Unknown Speaker
awesome.

Chuck Marcouiller
And they got they loved it, because they were all competing. And we said, All right, you know, you play for an hour and a half, and then whoever has the most money, the top 10 people according to you know, revenue of what you what you want to get to compete and choose from the top 10 and fantastic company prizes. And so we had, you know, a $500 400, you know, all the way down prize, and then they got to two around. So we had great attendance, people had a lot of fun. You know, nobody ended up drunk in the hallway afterwards. And

Unknown Speaker
it ended up drunk in their own right. As you identify

Unknown Speaker
response,

Chuck Marcouiller
the other things that we did, so that was one at a whole team level. And people really appreciate and really enjoyed that. So that was a hit and really grabbed got great survey results from that. The other thing was, is that we used other tools, like for example, we every break that we had, you know, coming in to start a kickoff two minutes beforehand, we had music that played with a countdown clock, and we played name that tune each day. So everybody had to, they had to remember what tunes were being played. And you submitted that for the gift card of the day. So people were showing up to sessions to be on time, so that they could write down what the tunes were. We had, you know, we used kahootz, which is a great technology that that you can do. So for product knowledge, we had a session for coats where everybody got on their phone, and they played we had 35 questions of product knowledge that everybody played against and competed for, again, fabulous, you know, it didn’t cost a lot, but their salespeople and they competed. And so we had, you know, different groups and different breakouts that would do different Cahoots games. So it’s interactive technology, you look for opportunities to have more interactive technologies, you have the ability to have little competitions and you just make that fun for participation or being there and people really really enjoyed it.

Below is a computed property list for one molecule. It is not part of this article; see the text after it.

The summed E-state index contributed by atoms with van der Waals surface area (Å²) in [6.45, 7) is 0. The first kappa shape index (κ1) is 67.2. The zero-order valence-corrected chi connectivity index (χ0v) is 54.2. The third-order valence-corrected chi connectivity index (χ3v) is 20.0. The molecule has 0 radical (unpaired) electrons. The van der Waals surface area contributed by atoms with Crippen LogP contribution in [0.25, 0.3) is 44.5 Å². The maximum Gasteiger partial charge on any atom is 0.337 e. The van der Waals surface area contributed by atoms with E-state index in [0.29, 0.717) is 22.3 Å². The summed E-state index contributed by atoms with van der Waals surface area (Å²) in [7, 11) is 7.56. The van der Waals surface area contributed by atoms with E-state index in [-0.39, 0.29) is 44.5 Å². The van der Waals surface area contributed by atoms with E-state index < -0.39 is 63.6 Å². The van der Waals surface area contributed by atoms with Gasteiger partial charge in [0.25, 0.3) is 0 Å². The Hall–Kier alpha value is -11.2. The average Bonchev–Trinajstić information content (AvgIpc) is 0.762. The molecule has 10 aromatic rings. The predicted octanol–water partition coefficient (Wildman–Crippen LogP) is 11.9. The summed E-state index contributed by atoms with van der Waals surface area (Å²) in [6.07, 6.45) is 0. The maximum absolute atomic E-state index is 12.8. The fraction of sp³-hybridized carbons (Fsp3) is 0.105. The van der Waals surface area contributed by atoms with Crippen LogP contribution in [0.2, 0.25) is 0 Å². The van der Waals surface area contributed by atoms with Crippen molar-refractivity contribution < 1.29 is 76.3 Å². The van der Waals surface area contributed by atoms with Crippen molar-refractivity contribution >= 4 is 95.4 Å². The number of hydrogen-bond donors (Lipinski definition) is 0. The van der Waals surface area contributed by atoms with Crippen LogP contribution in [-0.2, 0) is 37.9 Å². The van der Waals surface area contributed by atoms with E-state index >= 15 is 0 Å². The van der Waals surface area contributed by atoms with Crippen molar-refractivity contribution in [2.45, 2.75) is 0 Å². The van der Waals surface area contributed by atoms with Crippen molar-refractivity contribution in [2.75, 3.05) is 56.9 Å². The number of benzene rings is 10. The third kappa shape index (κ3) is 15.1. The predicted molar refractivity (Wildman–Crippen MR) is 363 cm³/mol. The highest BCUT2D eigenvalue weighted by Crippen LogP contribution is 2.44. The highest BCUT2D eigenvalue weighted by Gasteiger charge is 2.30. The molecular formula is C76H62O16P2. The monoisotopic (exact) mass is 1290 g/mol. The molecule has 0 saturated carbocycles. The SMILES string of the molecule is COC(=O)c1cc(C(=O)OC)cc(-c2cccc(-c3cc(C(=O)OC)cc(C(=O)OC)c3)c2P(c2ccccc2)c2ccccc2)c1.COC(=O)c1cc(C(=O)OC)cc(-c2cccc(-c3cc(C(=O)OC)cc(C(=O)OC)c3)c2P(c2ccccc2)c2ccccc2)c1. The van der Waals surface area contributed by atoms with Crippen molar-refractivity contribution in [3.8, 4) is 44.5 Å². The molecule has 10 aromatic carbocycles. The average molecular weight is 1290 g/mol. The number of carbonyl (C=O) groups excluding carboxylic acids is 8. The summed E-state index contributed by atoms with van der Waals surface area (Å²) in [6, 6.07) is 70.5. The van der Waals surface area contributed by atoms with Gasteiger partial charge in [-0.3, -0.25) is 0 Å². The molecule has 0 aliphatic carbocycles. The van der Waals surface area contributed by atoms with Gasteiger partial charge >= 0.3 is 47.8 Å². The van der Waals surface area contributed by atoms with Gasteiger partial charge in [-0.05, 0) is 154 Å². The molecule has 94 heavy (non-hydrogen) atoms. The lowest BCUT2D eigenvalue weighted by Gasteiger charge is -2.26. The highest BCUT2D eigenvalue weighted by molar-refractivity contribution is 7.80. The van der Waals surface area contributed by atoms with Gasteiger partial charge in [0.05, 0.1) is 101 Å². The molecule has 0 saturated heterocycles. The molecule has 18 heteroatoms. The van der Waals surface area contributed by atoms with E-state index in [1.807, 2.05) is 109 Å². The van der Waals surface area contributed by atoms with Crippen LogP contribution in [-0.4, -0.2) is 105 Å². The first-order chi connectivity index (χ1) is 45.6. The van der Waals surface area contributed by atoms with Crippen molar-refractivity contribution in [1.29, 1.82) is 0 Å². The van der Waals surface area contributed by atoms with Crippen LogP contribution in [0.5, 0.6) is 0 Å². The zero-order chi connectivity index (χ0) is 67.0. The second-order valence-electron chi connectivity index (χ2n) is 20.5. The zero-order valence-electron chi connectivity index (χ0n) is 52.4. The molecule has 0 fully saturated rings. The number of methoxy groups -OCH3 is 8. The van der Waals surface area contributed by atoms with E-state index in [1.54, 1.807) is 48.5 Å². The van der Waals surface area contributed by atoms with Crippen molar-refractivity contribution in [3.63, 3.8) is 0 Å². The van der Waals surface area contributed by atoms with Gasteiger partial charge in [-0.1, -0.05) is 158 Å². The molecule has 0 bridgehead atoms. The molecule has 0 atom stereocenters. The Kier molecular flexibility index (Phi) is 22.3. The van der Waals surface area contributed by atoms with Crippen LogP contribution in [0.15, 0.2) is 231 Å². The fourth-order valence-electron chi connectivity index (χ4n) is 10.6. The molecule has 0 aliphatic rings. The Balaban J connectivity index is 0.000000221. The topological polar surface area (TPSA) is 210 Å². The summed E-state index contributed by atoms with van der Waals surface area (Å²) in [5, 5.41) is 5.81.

The Collaborator
Yes, Spencer. Spencer Weiss is one of the people listening especially throughout the poker blackjack sound like a lot of fun. It did sound like a lot of fun. Was it a third party you’d recommend or

Chuck Marcouiller
I usually don’t like to push out product and people but if it anyone out there, there’s there’s a couple of team bonding groups that go out there. And do. You know, one of the things that I would say is make sure that your casino group is I looked at several different ones, make sure your casino group has experienced doing groups larger than 1000, I mean, larger than 100. And that they have a zoom license for larger than 100. I was talking to a counterpart who did have a vendor who only had a zoom license for 100. And they had 120. And that’s the limit. And they they they ran into a challenge where some other people got locked out, they forgot to ask whether they had a zoom license large enough to be able to come in.